Copyrights

Copyrights are an integral part of our expertise. Our clients’ inquiries often revolve around the uses of photographs, music, designs, illustrations, and the reproduction of architectural works etc. in their advertising messages.

We can register, on our clients’ behalf, copyrights in Canada or elsewhere to ensure adequate protection of their intellectual property rights.

We also advise our clients as to the management and use of their
copyright-protected works. In cases of infringement litigation, we represent them before the Courts.

How we help you:

Licenses and Authorisations for Use of Protected Content: We can help you in all aspects related to the use of third-party content in your productions (advertising messages, films, television, web site etc.) and proceed to obtain the necessary permissions by obtaining licenses or releases.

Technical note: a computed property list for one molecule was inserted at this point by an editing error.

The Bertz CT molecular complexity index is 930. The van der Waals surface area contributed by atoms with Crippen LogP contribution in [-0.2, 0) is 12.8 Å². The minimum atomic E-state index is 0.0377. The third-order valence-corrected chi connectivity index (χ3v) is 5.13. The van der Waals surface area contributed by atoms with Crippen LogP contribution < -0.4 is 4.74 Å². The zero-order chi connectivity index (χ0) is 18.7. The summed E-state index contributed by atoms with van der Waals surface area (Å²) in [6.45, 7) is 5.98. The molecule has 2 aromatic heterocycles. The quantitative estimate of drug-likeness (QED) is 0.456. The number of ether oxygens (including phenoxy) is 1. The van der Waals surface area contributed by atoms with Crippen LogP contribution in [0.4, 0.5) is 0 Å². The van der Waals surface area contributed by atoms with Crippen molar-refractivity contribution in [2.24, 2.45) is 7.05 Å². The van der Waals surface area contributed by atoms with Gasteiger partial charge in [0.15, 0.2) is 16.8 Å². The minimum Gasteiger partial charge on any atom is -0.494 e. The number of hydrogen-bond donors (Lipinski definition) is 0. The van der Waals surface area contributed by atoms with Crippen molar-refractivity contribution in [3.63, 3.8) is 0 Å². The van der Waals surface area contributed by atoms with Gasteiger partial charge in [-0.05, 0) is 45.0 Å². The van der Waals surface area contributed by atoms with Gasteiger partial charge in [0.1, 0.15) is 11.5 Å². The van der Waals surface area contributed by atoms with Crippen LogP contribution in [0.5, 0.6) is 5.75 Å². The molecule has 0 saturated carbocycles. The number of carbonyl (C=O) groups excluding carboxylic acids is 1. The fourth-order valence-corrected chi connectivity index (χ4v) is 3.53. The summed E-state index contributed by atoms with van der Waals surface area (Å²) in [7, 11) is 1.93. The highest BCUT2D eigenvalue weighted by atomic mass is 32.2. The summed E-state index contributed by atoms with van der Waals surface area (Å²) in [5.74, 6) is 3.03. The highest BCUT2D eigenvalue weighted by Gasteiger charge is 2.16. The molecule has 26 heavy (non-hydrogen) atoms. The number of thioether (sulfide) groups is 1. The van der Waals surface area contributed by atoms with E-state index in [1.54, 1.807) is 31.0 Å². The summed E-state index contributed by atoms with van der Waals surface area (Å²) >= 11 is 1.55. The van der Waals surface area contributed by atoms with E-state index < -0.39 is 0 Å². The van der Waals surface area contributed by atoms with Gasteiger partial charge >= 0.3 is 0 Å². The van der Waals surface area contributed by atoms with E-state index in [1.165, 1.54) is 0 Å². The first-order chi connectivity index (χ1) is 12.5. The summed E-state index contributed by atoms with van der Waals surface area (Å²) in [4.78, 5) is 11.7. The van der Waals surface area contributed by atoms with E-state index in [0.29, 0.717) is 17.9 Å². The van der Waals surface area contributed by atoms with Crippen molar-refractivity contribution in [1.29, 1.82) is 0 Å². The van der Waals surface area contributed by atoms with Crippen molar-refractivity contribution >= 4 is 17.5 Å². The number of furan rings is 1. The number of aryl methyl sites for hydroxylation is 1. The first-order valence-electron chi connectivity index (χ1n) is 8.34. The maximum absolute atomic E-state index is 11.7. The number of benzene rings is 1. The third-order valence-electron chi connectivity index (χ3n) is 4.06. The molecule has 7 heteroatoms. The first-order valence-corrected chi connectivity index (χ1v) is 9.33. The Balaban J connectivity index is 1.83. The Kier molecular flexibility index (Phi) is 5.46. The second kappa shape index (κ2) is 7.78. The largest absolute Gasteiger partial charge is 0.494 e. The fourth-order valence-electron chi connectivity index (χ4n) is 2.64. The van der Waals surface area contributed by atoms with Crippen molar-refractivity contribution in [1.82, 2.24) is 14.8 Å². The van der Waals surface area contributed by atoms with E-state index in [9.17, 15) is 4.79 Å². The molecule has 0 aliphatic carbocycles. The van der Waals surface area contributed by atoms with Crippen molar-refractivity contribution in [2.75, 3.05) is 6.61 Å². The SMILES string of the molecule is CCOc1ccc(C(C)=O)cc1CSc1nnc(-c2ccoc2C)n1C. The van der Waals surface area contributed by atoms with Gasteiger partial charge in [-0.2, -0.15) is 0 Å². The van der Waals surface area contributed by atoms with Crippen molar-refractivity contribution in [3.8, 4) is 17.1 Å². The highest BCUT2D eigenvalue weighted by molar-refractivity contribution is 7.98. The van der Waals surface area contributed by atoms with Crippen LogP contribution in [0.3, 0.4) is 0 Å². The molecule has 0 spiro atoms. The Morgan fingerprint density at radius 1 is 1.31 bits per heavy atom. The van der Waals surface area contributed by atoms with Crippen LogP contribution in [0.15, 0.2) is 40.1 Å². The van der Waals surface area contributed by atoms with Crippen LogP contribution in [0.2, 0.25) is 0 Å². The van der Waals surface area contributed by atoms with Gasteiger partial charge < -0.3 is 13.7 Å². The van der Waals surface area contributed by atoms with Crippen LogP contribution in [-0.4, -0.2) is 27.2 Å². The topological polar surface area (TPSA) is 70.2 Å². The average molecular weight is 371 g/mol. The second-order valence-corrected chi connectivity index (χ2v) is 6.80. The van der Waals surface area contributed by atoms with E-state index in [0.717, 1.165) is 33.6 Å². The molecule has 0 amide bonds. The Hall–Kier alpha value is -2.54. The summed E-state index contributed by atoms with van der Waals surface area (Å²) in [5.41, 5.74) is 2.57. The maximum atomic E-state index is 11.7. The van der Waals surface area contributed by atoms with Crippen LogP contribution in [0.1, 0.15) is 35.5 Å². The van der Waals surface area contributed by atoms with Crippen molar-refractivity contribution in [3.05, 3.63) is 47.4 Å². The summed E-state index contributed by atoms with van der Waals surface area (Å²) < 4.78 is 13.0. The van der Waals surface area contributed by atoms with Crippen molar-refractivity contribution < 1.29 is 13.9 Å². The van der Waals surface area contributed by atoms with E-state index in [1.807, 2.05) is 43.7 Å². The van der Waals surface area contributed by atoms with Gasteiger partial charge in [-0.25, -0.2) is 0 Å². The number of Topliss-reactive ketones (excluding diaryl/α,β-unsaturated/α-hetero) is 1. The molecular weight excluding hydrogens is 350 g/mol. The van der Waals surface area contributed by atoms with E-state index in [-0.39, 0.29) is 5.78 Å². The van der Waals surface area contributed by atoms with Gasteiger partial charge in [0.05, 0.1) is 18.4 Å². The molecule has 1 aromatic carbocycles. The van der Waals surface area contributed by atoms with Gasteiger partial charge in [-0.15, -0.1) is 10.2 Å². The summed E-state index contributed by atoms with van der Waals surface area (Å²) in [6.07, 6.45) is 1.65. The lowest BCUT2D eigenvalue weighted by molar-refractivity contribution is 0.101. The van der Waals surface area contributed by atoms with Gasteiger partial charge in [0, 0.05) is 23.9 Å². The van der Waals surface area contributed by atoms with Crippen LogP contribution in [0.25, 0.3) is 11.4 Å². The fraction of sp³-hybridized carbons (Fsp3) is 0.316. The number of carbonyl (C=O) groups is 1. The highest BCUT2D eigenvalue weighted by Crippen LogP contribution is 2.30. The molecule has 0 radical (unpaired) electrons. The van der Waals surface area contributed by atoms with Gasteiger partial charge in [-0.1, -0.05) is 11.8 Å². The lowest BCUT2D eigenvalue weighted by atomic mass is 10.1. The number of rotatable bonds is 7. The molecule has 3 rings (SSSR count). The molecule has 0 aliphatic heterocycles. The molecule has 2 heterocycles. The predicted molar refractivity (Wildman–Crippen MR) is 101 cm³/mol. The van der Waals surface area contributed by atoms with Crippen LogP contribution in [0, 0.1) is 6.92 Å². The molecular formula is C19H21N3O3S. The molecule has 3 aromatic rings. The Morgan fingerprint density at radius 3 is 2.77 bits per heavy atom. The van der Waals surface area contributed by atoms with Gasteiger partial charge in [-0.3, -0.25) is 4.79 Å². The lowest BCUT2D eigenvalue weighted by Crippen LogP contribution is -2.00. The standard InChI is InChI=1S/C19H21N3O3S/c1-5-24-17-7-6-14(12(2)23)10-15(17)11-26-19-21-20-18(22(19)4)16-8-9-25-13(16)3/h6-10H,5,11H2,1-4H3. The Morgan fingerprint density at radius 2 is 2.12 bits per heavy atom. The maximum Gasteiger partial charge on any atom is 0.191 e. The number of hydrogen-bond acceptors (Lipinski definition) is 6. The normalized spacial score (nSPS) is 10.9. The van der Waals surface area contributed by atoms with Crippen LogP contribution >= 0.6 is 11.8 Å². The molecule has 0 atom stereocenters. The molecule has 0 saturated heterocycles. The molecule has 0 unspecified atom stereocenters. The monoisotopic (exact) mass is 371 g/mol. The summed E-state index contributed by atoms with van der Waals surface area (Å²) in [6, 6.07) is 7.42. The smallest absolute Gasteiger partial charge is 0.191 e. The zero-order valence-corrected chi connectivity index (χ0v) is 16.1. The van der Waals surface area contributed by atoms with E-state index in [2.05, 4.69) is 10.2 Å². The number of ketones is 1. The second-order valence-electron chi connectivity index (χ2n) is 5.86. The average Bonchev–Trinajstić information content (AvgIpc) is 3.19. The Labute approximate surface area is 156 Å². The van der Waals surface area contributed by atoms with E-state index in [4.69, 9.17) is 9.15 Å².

Drafting Contracts: For our clientele in the cultural, advertising or information technology circles, we prepare and negotiate various agreements with regard to copyright such as contracts for: research and development, distribution, releases, use of protected works, as well as conditions of use on the Internet.

Due Diligence: Our copyright specialists regularly conduct due diligence for companies that own copyright-protected assets, in the context of commercial transactions such as mergers and acquisitions for example.

Did you know that…

The use of freelance services often requires more than a simple order form.

The reproduction of certain public buildings in an advertisement requires obtaining prior authorizations .

 

Did you know that ...

We can offer you your brand monitoring service. This service will help you protect your brand counterfeits through continuous research records to identify trade marks similar to yours and that could be confused with it.

Conferences

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News

2015 November 24

2012 May 9

Publications

2017 May 23

Andrée-Anne Jeansonne et Caroline Jonnaert published in les Cahiers de propriété intellectuelle

To what extent can a company refer to a third party trademark when promoting its own goods or services, particularly if such reference may erroneously lead consumers to believe there is a link between the two entities?

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